Saturday, July 24, 2010
Not only Magneto insists on parting ways when times get tough - my BTE processor does, too. It's at least twice as big and heavy as my hearing aid, something which made my ear cartilage sore at first. And, since there's no earmold holding it in place, when it decides to tumble to the ground, there's no stopping it. Tilting my head to rest on my hand, bending down to pick up something, the aforementioned forms of exercise - all of these are enough to make the BTE jump ship. (Interestingly, sometimes it's only Magneto, along with headband, that keeps the whole thing from crashing on the floor.) I'm determined not to become sedentary because of these new challenges, though!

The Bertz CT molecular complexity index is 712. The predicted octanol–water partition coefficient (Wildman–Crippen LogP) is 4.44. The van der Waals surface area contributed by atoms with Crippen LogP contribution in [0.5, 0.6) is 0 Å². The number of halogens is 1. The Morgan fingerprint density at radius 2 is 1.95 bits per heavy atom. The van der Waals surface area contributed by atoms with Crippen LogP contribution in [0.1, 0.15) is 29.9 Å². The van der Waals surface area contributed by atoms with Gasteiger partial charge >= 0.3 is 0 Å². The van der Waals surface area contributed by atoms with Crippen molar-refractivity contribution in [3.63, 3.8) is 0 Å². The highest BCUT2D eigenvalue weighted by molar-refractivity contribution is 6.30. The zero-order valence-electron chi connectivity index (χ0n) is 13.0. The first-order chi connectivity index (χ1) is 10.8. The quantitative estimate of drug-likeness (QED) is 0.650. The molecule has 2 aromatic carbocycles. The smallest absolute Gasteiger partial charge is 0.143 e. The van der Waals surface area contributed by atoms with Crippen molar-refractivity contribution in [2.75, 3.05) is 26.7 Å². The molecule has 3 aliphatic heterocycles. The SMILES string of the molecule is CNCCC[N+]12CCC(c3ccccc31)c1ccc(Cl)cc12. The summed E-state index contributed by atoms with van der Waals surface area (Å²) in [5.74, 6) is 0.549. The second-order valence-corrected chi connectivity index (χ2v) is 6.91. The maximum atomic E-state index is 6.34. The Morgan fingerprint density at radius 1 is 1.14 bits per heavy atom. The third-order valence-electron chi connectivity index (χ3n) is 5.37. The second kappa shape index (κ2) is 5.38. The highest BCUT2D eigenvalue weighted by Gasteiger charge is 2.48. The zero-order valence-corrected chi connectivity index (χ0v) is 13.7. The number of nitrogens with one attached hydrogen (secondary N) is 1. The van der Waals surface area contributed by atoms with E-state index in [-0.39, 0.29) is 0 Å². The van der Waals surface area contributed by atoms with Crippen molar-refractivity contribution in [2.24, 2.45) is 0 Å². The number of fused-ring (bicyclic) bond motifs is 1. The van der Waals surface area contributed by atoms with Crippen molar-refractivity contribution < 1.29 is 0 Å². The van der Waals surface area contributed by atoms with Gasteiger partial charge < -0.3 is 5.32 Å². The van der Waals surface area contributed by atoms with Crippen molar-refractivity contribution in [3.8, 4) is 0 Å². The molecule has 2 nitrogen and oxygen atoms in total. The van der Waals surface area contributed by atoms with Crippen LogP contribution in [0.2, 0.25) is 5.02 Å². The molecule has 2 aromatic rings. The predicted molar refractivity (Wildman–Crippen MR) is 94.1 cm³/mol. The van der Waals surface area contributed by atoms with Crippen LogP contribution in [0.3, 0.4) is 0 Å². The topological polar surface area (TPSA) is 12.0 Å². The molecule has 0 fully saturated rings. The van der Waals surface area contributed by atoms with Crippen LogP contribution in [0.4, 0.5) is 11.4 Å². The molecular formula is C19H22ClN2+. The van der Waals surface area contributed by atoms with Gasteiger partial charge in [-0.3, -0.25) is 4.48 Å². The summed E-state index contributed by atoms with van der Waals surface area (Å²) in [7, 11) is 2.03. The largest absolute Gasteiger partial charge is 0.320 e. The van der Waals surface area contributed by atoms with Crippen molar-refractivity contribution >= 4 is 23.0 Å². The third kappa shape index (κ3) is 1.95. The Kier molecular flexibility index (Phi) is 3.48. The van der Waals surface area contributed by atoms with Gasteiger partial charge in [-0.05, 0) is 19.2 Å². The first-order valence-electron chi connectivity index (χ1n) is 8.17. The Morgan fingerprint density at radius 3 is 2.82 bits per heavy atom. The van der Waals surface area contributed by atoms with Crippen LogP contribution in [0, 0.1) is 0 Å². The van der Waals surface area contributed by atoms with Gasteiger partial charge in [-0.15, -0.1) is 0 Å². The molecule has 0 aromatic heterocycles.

So what do I think of myself as Magneto? I admit, getting used to this new self-image has been an adjustment. I glance in the mirror and see someone who looks like she’s been plugged into a computer, silver and glinting. Literally bionic. I didn’t like the look at first – it’s more obtrusive and space-age than hearing aids – but if I can hear and function well, who really cares? Amusingly, I’ve already been asked by strangers and passersby, “Is that a cochlear implant?” They ask it with an air of fascination. No one was ever this curious about hearing aids, I suppose because they're associated with the elderly and senile. The CI, on the other hand, is cutting-edge. The conversations that arise are interesting, and I realize that I'm settling into the role of CI poster child. Who'd ever have thunk?